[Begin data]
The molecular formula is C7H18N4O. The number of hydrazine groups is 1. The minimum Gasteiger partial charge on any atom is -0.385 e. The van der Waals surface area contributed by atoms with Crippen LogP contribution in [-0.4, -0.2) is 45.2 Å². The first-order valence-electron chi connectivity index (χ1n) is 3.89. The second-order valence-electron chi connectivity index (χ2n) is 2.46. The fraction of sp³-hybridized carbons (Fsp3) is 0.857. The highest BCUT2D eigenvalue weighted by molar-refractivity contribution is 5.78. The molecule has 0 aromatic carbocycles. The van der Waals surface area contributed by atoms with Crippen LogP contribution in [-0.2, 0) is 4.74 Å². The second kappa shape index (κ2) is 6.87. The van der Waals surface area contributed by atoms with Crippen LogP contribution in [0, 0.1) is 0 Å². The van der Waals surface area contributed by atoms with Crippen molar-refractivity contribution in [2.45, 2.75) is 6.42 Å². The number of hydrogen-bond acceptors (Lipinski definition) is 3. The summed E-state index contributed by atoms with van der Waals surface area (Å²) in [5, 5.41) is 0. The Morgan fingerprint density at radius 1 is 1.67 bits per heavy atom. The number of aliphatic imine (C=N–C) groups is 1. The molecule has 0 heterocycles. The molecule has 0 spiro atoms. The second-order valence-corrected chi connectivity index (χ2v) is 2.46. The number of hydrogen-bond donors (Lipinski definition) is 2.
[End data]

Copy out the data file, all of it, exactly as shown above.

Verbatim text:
The molecular formula is C7H18N4O. The number of hydrazine groups is 1. The minimum Gasteiger partial charge on any atom is -0.385 e. The van der Waals surface area contributed by atoms with Crippen LogP contribution in [-0.4, -0.2) is 45.2 Å². The first-order valence-electron chi connectivity index (χ1n) is 3.89. The second-order valence-electron chi connectivity index (χ2n) is 2.46. The fraction of sp³-hybridized carbons (Fsp3) is 0.857. The highest BCUT2D eigenvalue weighted by molar-refractivity contribution is 5.78. The molecule has 0 aromatic carbocycles. The van der Waals surface area contributed by atoms with Crippen LogP contribution in [-0.2, 0) is 4.74 Å². The second kappa shape index (κ2) is 6.87. The van der Waals surface area contributed by atoms with Crippen LogP contribution in [0, 0.1) is 0 Å². The van der Waals surface area contributed by atoms with Crippen molar-refractivity contribution in [2.45, 2.75) is 6.42 Å². The number of hydrogen-bond acceptors (Lipinski definition) is 3. The summed E-state index contributed by atoms with van der Waals surface area (Å²) in [5, 5.41) is 0. The Morgan fingerprint density at radius 1 is 1.67 bits per heavy atom. The number of aliphatic imine (C=N–C) groups is 1. The molecule has 0 heterocycles. The molecule has 0 spiro atoms. The second-order valence-corrected chi connectivity index (χ2v) is 2.46. The number of hydrogen-bond donors (Lipinski definition) is 2.